Notable Players from the 1982 NBA Draft

Terry Cummings

After being selected with the #2 overall pick by the San Diego Clippers, Terry Cummings quickly became one of the best young power forwards in the NBA. He put together 10 very good seasons with the Clippers, Bucks, and Spurs before a knee injury derailed his career, forcing him to a more limited role as a backup for the remainder of his career.

Cummings averaged 16.4 PPG, 7.3 RPG, and 1.1 SPG for his career, and was named to the All-NBA 2nd Team once, was named to the All-NBA 3rd Team once, and was named to 2 all-star teams.

Fat Lever

Fat Lever was taken with the 11th pick of the draft by the Portland Trail Blazers and would develop into a very good all-around point guard. He averaged 13.9 PPG, 6.2 APG, 6 RPG, and 2.2 SPG for his career and is one of only 3 players in NBA history to amass at least 15 points, rebounds, and assists in a single playoff game.

Lever was named to the All-NBA 2nd Team once, was named to the All-Defensive 2nd Team once, and was a 2-time all-star.

Sleepy Floyd

Sleepy Floyd was picked #13 overall by the New Jersey Nets and established himself as a good NBA point guard. His most memorable moment in the NBA came in game 4 of the Western Conference semifinals with the Golden State Warriors when he scored 51 points and dished out 10 assists against the Los Angeles Lakers. Floyd averaged 12.8 PPG, 5,4 APG, 1.2 SPG, and shot 81.5% from the free-throw line during his career and was named to 1 all-star team.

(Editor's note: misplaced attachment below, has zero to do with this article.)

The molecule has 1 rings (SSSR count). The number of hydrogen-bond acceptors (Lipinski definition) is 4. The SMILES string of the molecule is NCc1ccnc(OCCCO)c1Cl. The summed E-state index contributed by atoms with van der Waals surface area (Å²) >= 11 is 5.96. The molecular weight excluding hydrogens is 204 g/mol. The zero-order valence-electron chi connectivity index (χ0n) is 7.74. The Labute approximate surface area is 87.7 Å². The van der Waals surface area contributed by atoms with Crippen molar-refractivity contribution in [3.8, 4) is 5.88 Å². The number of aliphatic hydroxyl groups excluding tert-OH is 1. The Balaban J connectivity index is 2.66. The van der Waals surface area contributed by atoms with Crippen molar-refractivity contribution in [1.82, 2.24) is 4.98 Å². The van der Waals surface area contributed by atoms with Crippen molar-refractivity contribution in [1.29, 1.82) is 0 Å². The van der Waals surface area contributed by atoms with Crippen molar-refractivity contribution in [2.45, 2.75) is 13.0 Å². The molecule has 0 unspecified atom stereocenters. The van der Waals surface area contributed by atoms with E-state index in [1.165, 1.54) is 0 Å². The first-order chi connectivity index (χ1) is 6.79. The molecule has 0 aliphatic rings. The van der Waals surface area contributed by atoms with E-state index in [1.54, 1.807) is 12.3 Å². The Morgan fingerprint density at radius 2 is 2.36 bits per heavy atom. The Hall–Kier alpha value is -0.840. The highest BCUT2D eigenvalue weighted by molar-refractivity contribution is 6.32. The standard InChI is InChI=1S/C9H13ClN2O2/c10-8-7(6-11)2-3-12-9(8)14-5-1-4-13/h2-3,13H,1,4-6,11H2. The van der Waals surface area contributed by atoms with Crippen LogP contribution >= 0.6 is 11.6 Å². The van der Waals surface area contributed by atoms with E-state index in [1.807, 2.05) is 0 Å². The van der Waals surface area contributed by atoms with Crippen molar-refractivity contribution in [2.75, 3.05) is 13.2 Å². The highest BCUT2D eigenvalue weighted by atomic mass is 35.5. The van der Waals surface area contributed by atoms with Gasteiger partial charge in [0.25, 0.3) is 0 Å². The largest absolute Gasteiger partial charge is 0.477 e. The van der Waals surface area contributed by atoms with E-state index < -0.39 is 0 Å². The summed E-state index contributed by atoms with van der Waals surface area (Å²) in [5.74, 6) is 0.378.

Ricky Pierce

Although he was selected with the 18th overall pick by the Detroit Pistons, Ricky Pierce would eventually overachieve his modest draft status. After averaging just 2.2 PPG in his first NBA season, Pierce developed into a good offensive shooting guard, serving as one of the top sixth men in the NBA during the mid-80s and early 90s. Pierce averaged 14.9 PPG for his career and shot an impressive 87.5% from the free-throw line. He was named to 1 all-star team and was named the NBA’s Sixth Man of the Year twice.

Mark Eaton

While the 1982 NBA draft list contained several individuals who outperformed their draft status, center Mark Eaton was by far the most successful overachiever of the draft, being selected with the 72nd pick of the draft in the 4th round by the Utah Jazz.

Although he was never a great offensive player, Eaton averaged 7.9 RPG and an NBA-record 3.5 BPG over his career. He was a 2-time NBA Defensive Player of the Year winner, was named to the All-Defensive 1st Team 3 times, was named to the All-Defensive 2nd Team twice, and was named to 1 all-star game.

The Addition Of James Proved To be Worthy

Overall, the 1982 NBA draft was an average draft, failing to reach the heights of the 1984 and 1985 drafts, but also avoiding the lows of the 1983 and 1986 drafts. The 1982 NBA draft results were overshadowed by the decision of Ralph Sampson to return for his senior season at the University of Virginia, stunning the basketball world who expected him to be the #1 pick.

Ultimately, the most significant result of the draft was the addition of James Worthy to the Los Angeles Lakers, who needed another young star to complement Magic Johnson and the aging Kareem Abdul-Jabbar. Worthy would prove the decisive factor in the 1985 and 1987 finals matchups against the Celtics, as his athleticism and quickness proved extremely difficult for Celtic defenders to deal with.